It is day 8 of SHTF. You are hunkered down in your retreat location waiting it out and trying to understand what’s happening. The digital TV sets became useless about 3 hours into the event but at night, the old AM stations still come in from the major cities.
You’re listening to the ham radio operators and things are going poorly everywhere. The family is asleep, there is no immediate threat, it is quiet and you have time to think.
Why me? Why did I make it and so many others, some of them my friends, some of them I consider better than me, didn’t survive? I was better prepared, maybe, but still, luck always has a part. Why am I here and they are missing or dead?
If I had only stayed a couple of days longer we could have made it together. If I’d let them know were I was going to be they could have joined me and we’d have made it together. “IF ONLY” ….. two of the most damning, soul killing words in the English language.
Welcome to the world of survivor’s guilt. While similar to PTSD (Post Traumatic Stress Disorder) it is not the same thing. In the book “Wake of the Wahoo” (Forest Sterling – available on Amazon, click here) Sterling talks about the feelings he had as he was getting off the Wahoo before she made her final, fatal voyage. He was their good luck charm and felt he had betrayed the crew by leaving.
The day after I left Viet Nam, the man who took over as Aircraft Commander on my Huey had a tail rotor failure. He blew the emergency procedure and crashed my bird. He was the only one to escape uninjured. If only I hadn’t left early for a class date at Fort Sill, I’d have been flying that day and none of my crew would have gotten hurt. No one has ever been able to tell me otherwise.
Survivor’s guilt. I should have stayed/left/moved/done something differently and everything would have turned out OK. That is not true, alternate futures are unknowable, but a great many survivors feel that way.
The emotion can be strong enough to be fatal. The Captain of the USS Indianapolis committed suicide in 1968. He never forgave himself for surviving the sinking of his ship, even though all available evidence points to failures on the part of the Navy not the ship or its captain.
So, if I survive SHTF or TEOTWAWKI, I may well have serious issues to confront. Especially if a member of my family or group doesn’t make it, the possibility of survivor’s guilt hangs heavy over our heads. Many marriages break up over the death of a child for this very reason. We blame ourselves or our spouse and every time we see them it reminds us of our loss. We can’t live that way so divorce follows.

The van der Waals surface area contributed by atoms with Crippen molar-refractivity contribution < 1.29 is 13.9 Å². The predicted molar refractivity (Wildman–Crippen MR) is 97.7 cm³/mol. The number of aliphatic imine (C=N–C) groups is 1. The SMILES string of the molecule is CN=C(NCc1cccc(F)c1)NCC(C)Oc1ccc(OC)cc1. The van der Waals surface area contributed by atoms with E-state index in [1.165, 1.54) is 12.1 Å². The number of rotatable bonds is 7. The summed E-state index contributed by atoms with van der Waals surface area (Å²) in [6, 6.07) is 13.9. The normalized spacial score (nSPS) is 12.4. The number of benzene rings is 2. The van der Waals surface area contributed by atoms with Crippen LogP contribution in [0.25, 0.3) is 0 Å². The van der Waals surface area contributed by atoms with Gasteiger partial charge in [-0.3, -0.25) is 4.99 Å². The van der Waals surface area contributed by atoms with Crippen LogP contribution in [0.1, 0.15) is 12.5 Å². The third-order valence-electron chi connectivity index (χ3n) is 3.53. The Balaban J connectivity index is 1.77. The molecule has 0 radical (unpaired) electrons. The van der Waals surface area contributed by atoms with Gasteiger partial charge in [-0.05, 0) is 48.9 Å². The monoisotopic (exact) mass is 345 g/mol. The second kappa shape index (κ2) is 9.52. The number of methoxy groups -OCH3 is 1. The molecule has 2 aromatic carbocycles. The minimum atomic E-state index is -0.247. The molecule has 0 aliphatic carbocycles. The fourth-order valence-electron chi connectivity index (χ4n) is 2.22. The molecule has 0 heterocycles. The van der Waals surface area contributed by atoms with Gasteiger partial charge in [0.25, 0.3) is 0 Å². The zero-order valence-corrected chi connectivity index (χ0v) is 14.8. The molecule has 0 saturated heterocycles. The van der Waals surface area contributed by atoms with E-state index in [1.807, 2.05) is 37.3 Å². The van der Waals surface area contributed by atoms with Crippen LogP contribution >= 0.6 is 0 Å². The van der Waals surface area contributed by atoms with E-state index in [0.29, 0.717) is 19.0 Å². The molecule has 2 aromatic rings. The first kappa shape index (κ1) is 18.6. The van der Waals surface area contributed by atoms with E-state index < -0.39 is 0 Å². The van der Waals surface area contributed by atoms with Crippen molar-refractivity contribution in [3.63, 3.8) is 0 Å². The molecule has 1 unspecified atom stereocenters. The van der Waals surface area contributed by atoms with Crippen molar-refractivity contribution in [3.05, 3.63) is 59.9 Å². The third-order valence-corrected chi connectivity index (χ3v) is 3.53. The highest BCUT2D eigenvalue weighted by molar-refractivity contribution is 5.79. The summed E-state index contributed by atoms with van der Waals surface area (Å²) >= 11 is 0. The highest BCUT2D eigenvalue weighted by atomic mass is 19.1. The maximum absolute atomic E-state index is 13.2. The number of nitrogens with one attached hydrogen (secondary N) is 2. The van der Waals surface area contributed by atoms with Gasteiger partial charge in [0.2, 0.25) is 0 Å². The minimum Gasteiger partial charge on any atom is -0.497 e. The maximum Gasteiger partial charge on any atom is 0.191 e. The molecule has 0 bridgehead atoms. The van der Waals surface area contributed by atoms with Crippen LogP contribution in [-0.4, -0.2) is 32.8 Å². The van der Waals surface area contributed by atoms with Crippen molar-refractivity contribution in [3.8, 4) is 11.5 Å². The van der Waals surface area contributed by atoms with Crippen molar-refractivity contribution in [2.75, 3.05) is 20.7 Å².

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Learning to accept things we can not change is a part of the tool kit for any survivor. We will make mistakes in our preparation and execution of our plans. The key is to deal not with the outcome but with the decision.
If, given the same circumstances and facts, you would make the same decision today – knowing only what you knew then – then you made the correct decision. The result is a combination of your decision, luck, others’ decisions and circumstances. All are beyond your control except your decision.
The hard part about grief and guilt is that there is no easy way to deal with it. You must live through it; if not for you then for the others for whom you are responsible. With time, healing happens but it is a difficult time. In the case of a child, if the spouses can stay together and help each other, they are closer and stronger on the back side. It isn’t easy but it is true.
Make a Decision
A real risk about guilt is that it begins to make you question your own ability. You begin to second guess every choice you make. This is fatal in a survival situation. Nothing terrifies followers more than indecision from the leaders.
The Army taught us in OCS that even the wrong decision, made in a timely manner and prosecuted vigorously is infinitely better that the perfect decision made after the moment has passed.
I am not the perfect leader. I can and have made serious mistakes which had grave consequences for all involved. That is life and it will happen to all of us. It will happen to me again if I live long enough.
Even if we try to never make a decision that in itself is a decision with consequences. The key for each of us is to learn to be less than perfect. Knowing I will make mistakes allows me to make the best decisions I can make, prosecute that decision vigorously and then accept the results.
Even if less that optimum, IF I did my best, what happened was beyond my control. That is a rock to cling to until the storm of uncertainty, doubt and guilt pass. Recognizing what is happening won’t help the pain much but it does make it easier to accept.
In a SHTF environment, we will each be called on to make such decisions, perhaps many times. The key for the group is for you to appear confident. Your self assurance is their rock. The key for you is for you to accept what is and then do your best with it.
Knowing that you can’t control everything is your rock. The results will be what ever happens but you will be able to emotionally survive and therefore help everyone else to survive.
Read more of Captain Bart’s Survival Psychology: